Three explicit stratification variables were used, namely province, geographic type and majority population group. As stated earlier, within each stratum, the allocated number of primary sampling units (which could differ between different strata) was drawn using proportional to size probability sampling with the estimated number of dwelling units in the primary sampling units as measure of size. In each of these drawn primary sampling units, seven dwelling units were drawn. This resulted in a sample of 3500 individuals.

A list of the 500 drawn SALs were given to geographic information specialists (GIS) and maps were then created for each of the 500 areas, indicating certain navigational beacons such as schools, roads churches etc.

Selection of individuals: For each of the SASAS samples interviewers visited each visiting point drawn in the SALs (PSU) and listed all eligible persons for inclusion in the sample, that is all persons currently aged 16 years or older and resident at the selected visiting point. The interviewer then selected one respondent using a random selection procedure based on a Kish grid.

Face-to-face interview

Metadata Access
Creator Roberts, Benjamin; Struwig, Jare; Human Sciences Research Council
Publisher HSRC - Human Science Research Council SA
Contributor Human Sciences Research Council; Financial Services Board
Publication Year 2013
Rights Other; By accessing the data, you give assurance that The data and documentation will not be duplicated, redistributed or sold without prior approval from the HSRC. The data will be used for statistical and scientific research purposes only and the confidentiality of individuals/organisations in the data will be preserved at all times and that no attempt will be made to obtain or derive information relating specifically to identifiable individuals/organisations. The HSRC will be informed of any books, articles, conference papers, theses, dissertations, reports or other publications resulting from work based in whole or in part on the data and documentation. The HSRC will be acknowledged in all published and unpublished works based on the data according to the citation as stated in the study information file or the web page metadata field, citation. For archiving and bibliographic purposes an electronic copy of all reports and publications based on the requested data will be sent to the HSRC. The collector of the data, the HSRC, and the relevant funding agencies bear no responsibility for use of the data or for interpretations or inferences based upon such uses. By retrieval of the data you signify your agreement to comply with the above-stated terms and conditions and give your assurance that the use of statistical data obtained from the HSRC will conform to widely-accepted standards of practice and legal restrictions that are intended to protect the confidentiality of respondents. Failure to comply with the above is considered infringement of the intellectual property rights of the HSRC.; Download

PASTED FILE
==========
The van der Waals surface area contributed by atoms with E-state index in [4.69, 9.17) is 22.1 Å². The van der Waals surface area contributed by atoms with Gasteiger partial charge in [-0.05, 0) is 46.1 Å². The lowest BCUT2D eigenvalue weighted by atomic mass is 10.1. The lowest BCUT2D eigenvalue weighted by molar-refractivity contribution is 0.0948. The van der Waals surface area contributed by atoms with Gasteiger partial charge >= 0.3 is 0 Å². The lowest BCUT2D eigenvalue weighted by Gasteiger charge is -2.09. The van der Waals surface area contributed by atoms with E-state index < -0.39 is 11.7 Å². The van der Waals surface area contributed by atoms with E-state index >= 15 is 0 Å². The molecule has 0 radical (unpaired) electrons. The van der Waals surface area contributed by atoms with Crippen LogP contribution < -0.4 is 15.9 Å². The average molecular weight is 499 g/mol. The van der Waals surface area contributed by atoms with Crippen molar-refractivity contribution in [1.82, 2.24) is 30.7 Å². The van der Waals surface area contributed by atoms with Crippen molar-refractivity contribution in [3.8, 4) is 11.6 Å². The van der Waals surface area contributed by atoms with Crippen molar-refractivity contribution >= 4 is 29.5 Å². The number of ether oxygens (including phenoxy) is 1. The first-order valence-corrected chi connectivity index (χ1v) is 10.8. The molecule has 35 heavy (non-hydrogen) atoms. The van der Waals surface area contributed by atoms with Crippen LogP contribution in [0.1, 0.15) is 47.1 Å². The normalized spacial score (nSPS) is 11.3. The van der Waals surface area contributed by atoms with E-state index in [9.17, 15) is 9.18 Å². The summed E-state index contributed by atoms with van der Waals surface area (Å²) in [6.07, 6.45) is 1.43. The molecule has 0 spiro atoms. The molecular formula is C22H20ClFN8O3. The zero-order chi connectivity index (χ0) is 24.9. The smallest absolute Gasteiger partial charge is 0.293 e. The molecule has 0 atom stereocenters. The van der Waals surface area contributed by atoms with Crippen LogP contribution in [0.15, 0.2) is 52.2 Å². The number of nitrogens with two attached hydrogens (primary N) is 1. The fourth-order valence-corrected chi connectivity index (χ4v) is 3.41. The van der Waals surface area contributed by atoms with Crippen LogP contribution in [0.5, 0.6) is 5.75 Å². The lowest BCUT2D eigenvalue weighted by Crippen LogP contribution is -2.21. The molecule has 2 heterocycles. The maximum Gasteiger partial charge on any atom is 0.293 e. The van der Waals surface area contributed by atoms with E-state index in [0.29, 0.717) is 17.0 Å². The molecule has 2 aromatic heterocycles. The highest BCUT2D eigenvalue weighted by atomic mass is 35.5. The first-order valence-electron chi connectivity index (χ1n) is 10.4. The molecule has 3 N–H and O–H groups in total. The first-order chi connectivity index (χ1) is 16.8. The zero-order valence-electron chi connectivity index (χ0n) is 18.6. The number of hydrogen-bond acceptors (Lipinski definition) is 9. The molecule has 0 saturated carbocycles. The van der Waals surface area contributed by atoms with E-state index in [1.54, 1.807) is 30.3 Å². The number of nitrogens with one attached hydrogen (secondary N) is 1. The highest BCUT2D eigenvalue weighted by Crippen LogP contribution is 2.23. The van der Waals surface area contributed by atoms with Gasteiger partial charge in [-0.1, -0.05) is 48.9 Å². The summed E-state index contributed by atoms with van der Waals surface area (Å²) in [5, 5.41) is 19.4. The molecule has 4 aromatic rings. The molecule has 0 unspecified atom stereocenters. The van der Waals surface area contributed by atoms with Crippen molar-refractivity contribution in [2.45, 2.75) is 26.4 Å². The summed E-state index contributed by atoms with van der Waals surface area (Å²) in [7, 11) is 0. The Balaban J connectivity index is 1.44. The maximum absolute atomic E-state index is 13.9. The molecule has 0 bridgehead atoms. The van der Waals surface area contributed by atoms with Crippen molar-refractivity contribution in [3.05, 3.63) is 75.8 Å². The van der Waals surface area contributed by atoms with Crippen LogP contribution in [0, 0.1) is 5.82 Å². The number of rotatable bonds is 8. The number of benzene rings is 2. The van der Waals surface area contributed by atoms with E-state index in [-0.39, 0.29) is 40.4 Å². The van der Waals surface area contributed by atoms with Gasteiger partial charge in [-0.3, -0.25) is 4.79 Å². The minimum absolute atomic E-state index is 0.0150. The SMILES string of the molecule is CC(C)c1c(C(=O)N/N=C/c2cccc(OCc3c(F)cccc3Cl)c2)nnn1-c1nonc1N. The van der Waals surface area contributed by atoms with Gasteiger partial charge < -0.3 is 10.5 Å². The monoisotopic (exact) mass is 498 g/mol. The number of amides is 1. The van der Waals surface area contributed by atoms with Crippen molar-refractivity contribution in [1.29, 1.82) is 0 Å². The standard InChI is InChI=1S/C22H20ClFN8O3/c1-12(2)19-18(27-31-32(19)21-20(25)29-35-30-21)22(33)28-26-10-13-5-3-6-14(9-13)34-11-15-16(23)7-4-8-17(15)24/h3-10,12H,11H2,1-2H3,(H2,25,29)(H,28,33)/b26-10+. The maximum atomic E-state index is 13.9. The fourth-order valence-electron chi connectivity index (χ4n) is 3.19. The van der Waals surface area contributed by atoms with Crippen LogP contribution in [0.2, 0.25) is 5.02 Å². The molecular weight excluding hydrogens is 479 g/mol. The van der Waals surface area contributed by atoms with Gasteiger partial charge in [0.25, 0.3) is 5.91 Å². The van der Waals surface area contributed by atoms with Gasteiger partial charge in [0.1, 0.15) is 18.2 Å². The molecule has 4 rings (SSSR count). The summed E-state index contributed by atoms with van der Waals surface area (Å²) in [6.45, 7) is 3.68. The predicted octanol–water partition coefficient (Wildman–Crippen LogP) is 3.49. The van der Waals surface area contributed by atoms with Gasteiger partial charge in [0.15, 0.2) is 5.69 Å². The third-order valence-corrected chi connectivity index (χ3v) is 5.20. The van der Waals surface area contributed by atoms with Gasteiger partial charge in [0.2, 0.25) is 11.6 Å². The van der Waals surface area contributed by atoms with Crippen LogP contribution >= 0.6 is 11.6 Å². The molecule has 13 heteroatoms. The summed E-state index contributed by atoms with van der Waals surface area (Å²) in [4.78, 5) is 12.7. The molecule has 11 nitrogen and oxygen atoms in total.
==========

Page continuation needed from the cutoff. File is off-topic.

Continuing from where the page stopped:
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Contact HSRC - Human Science Research Council SA
Resource Type Dataset
Discipline Social Sciences